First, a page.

In session 7, we discussed why a reverent perspective toward God is so important for our growth in holiness. This week we’ll explore what it means to “walk by the Spirit” (Galatians 5:16, NASB). Our progress in integrity is directly related to the degree to which we learn to submit to and depend on the Holy Spirit.
Walking by the Spirit affects our ability to avoid the seven deadly sins. When we walk by the Spirit, we cannot simultaneously walk in sin. But walking by the Spirit leads to more than avoidance of sin; it leads to a godly life. In this session we will remember that in order to walk by the Spirit, we must see Him as a Person to whom we relate rather than as a lofty concept of goodness and power. In order to walk by the Spirit, we must orient our lives around Him.
Read Session 8: Spirit.
Complete Biblical Exercise: John 15 and 16 beginning on page 55.
In his article “Who’s Afraid of the Holy Spirit?” Daniel Wallace tells a story that made him profoundly aware of his need for a vital relationship with the Spirit of God. Dr. Wallace is a highly respected professor in the New Testament department at Dallas Theological Seminary. His Greek grammar textbook is used worldwide. In 1992, Dr. Wallace’s eight-year-old son, Andy, was diagnosed with renal cell carcinoma, a dangerous form of kidney cancer rarely found in children. In the midst of his pain and fear, Dr. Wallace sought solace in his faith, only to find that it had become what he calls “Christianity from the neck up.” He writes,
Through this experience I found that the Bible was not adequate. I needed God in a personal way—not as an object of my study, but as friend, guide, and comforter. I needed an existential experience of the Holy One. Quite frankly, I found that the Bible was not the answer. I found the Scriptures to be helpful—even authoritatively helpful—as a guide. But without my feeling God, the Bible gave me little solace....I believe that I had depersonalized God so much that when I really needed him, I didn’t know how to relate.
In describing his own experience, Dr. Wallace has identified a challenge that we all face. We easily allow God to become the subject of our study, a fascinating topic of theoretical investigation, but not the personal Lord to whom we are subject and on whom we are dependent. In the same way, we acquire head knowledge of the third person of the Trinity without experiencing heart connection with the Spirit who comforts us in our sorrow, guides us in our confusion, and enables us in our struggle against the flesh.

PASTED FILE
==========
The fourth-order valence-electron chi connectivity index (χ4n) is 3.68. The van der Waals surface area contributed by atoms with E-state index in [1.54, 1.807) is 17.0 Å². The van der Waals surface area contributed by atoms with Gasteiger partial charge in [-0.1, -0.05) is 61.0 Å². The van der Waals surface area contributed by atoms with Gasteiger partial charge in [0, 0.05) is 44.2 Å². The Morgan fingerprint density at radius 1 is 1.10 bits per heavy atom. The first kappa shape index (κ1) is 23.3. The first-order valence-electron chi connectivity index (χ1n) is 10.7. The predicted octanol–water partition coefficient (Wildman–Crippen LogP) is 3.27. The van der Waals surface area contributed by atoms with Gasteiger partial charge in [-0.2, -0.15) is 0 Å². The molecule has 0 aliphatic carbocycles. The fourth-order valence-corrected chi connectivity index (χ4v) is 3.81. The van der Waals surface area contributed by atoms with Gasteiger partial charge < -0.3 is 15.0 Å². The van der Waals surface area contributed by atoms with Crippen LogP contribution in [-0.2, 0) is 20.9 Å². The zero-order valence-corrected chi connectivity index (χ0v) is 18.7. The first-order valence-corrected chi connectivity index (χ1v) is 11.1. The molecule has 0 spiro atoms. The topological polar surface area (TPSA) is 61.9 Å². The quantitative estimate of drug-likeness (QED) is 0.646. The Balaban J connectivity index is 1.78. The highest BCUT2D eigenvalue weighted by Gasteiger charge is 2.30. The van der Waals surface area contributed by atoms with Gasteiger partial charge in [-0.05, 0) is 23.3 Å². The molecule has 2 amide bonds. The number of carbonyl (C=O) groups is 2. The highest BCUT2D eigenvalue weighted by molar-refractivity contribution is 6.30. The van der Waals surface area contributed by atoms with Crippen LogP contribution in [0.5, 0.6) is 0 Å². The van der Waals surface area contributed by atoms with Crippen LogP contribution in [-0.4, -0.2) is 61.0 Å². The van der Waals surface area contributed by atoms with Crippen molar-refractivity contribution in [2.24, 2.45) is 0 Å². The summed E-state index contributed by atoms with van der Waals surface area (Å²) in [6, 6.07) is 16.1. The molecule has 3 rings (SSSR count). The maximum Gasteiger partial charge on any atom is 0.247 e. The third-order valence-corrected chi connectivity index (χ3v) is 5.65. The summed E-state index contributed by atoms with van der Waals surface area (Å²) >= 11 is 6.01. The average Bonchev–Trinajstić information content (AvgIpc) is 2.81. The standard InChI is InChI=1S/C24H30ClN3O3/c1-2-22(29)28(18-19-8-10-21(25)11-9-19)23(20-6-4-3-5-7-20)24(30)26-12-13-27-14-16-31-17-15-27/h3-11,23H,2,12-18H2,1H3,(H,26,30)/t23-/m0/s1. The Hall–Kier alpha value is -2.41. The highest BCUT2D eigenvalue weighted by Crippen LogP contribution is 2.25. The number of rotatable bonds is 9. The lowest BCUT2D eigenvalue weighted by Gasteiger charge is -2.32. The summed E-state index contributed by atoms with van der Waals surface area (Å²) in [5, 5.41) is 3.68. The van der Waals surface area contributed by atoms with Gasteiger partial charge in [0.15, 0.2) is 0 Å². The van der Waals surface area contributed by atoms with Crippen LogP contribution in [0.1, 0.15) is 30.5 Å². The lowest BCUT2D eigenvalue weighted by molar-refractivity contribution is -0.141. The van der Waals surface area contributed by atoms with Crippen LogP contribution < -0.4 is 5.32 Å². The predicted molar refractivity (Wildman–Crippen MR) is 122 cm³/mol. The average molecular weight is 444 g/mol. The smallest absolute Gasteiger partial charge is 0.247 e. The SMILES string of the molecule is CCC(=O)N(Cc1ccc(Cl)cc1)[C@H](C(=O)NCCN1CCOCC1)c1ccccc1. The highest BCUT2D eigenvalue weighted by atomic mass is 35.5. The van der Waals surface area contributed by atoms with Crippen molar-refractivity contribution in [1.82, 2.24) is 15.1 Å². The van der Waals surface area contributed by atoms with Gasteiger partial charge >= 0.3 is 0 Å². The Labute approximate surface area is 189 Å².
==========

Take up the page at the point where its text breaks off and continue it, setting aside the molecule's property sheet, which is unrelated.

Learning to live the spiritual life requires that we move beyond a merely cerebral form of Christianity into a dynamic relationship with the Holy Spirit. Unfortunately for us, there is no simple formula for learning life in the Spirit. In our quest to become people of integrity, people whose lives are characterized by single-hearted devotion and fear of the Lord, we don’t have a concrete set of instructions to follow. Rather, Paul gave us a simple admonition: “Walk by the Spirit.”
In session 3, we examined how the flesh manifests itself in our lives. We saw that Paul identified an ongoing and ever-present struggle between the flesh and the Spirit. When he told the Galatians, “Walk by the Spirit, and you will not carry out the desire of the flesh” (Galatians 5:16, NASB), Paul indicated that these two are polar opposites.
If the life of the flesh is “the outlook oriented toward the self,” then we can understand the life of the Spirit as “the outlook oriented toward the Spirit.” If the life of the flesh is “that which pursues its own ends in self-sufficient independence of God,” then the life of the Spirit is “that which pursues God’s ends in complete dependence on the Spirit.” Scot McKnight explains further:
In general, we see something fundamentally important here as to how Paul depicts the Christian life. It is life in the Spirit, the life of a person who is surrendered to letting the Spirit have complete control. But we see here also that one does not gain this life by discipline or by mustering up the energy. One does not huddle with oneself in the morning, gather together his or her forces, and charge onto the battlefield of life full of self-determined direction. Rather, the Christian life is a life of complete surrender to the Spirit.
Read John 15:1-17; 16:5-16. Also, review “A Method for the Biblical Exercises” beginning on page 15.
1. Who are the persons (including God) in the passage? What is the condition of those persons?
2. What subjects did Jesus (as well as the author, John) discuss in the passage? What did Jesus and John assert?
3. Note the sequence in which Jesus made these assertions. (You might number them in order.)
4. What did Jesus emphasize? Are there repeated ideas and themes? How are the various parts related?
5. Why did Jesus say what He said? (How did He expect His audience to change after hearing it?)
1. Coming to Terms —Are there any words in the passage that you don’t understand? Write down anything you found confusing about the passage.
2. Finding Where It Fits —What clues does the Bible give about the meaning of this passage?
3. Getting into Their Sandals—An Exercise in Imagination
1. What is the timeless truth in the passage? In one or two sentences, write down what you learned about God from John 15 and 16.
2. How does that truth work today?
1. What can I do to make this truth real for myself?
2. For my family?
3. For my friends?
4. For the people who live near me?
5. For the rest of the world?
Read Session 9: Spiritual Disciplines.
Complete the Life Change: Spiritual Disciplines exercise beginning on page 99.